FRANKFURT, June 15 (Reuters) – A major underground marketplace known as cybercrime market acting like an eBay for criminals is selling access to more than 70,000 compromised servers allowing buyers to carry out widespread cyber-attacks around the world, security experts said on Wednesday.
Kaspersky Lab researchers have investigated a global forum where cybercriminals can buy and sell access to compromised servers for as little as $6 each. It offers access to hacked computers owned by governments, companies and universities in 173 countries,unbeknownst to the servers’ legitimate owners.
Each server comes pre-equipped with a variety of software to mount denial-of-service attacks on other networks, launch spam campaigns, illicitly manufacture bitcoin currency or compromise online or retail payment systems.This pre-equipped method is used to target the owners’ infrastructures or as a launch-pad for wider attacks, while the owners, including government entities, corporations and universities, have little or no idea of what’s happening.
He said the cybercrime market might also be used to exploit hundreds of millions of old, stolen email credentials reported in recent months to be circulating in the criminal underground.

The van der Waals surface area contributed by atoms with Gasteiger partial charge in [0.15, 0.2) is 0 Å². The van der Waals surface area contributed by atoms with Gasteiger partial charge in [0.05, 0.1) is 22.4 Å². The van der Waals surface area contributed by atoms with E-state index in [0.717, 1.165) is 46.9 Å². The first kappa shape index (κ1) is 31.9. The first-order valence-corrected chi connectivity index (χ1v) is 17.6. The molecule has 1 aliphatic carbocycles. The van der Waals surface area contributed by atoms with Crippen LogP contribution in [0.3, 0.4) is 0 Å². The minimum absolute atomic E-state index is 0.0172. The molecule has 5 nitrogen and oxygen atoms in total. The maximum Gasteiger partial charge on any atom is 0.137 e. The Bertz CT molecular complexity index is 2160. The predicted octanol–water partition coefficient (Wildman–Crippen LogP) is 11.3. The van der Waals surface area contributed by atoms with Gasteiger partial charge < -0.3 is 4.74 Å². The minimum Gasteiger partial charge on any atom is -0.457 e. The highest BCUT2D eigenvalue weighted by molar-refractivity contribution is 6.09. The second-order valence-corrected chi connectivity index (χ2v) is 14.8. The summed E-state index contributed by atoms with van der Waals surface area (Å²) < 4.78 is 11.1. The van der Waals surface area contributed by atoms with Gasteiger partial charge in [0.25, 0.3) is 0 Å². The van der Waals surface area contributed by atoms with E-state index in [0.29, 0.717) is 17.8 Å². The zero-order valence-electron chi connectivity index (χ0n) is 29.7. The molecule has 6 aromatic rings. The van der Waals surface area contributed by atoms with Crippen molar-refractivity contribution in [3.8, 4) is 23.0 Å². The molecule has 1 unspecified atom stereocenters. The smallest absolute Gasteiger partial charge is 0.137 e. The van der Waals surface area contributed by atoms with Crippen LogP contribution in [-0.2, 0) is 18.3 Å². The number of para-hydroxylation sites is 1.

“Stolen credentials are just one aspect of the cybercrime business”.
Raiu told Reuters in an interview:
“In reality, there is a lot more going on in the underground. These things are all interconnected.”
The xDedic is a short term for dedicated, which appears to be run by a Russian-speaking group.It is a term used in Russian online forums for a computer under remote control of a hacker and available for use by other parties.
XDedic connects sellers of compromised servers with criminal buyers. The market’s owners take a 5 percent up-front fee on all money put into trading accounts, Raiu said.
Kaspersky found the machines run remote desktop software widely used by network administrators to provide technical support for Microsoft Windows users. Access to servers with high capacity network connections may cost up to $15.
A European internet service provider (ISP) alerted Kaspersky Lab to the existence of xDedic and the companies worked together to investigate how the forum operates.
High-profile targets include a U.S. aerospace firm, banks in the United States, Philippines, Kazakhstan, Jordan, Ghana, Cyprus, South Korea and Saudi Arabia, chemical firms in Singapore and Thailand and oil companies in China and the United Arab Emirates, Kaspersky found.
Raiu declined to name the organisations. He said Kaspersky has notified national computer emergency response teams in several countries.
To keep organizations well informed about cybercrime market attacks Kaspersky Lab advises to:
• Install a robust security solution as part of a comprehensive, multi-layered approach to IT infrastructure security.
• Enforce the use of strong passwords as part of the server authentication process.
• Implement a continuous process of patch management .
• Undertake a regular security audit of the IT infrastructure.
• Consider investing in threat intelligence services which will keep the organization informed of emerging threats and offer an insight into the criminal perspective to help them assess their level of risk.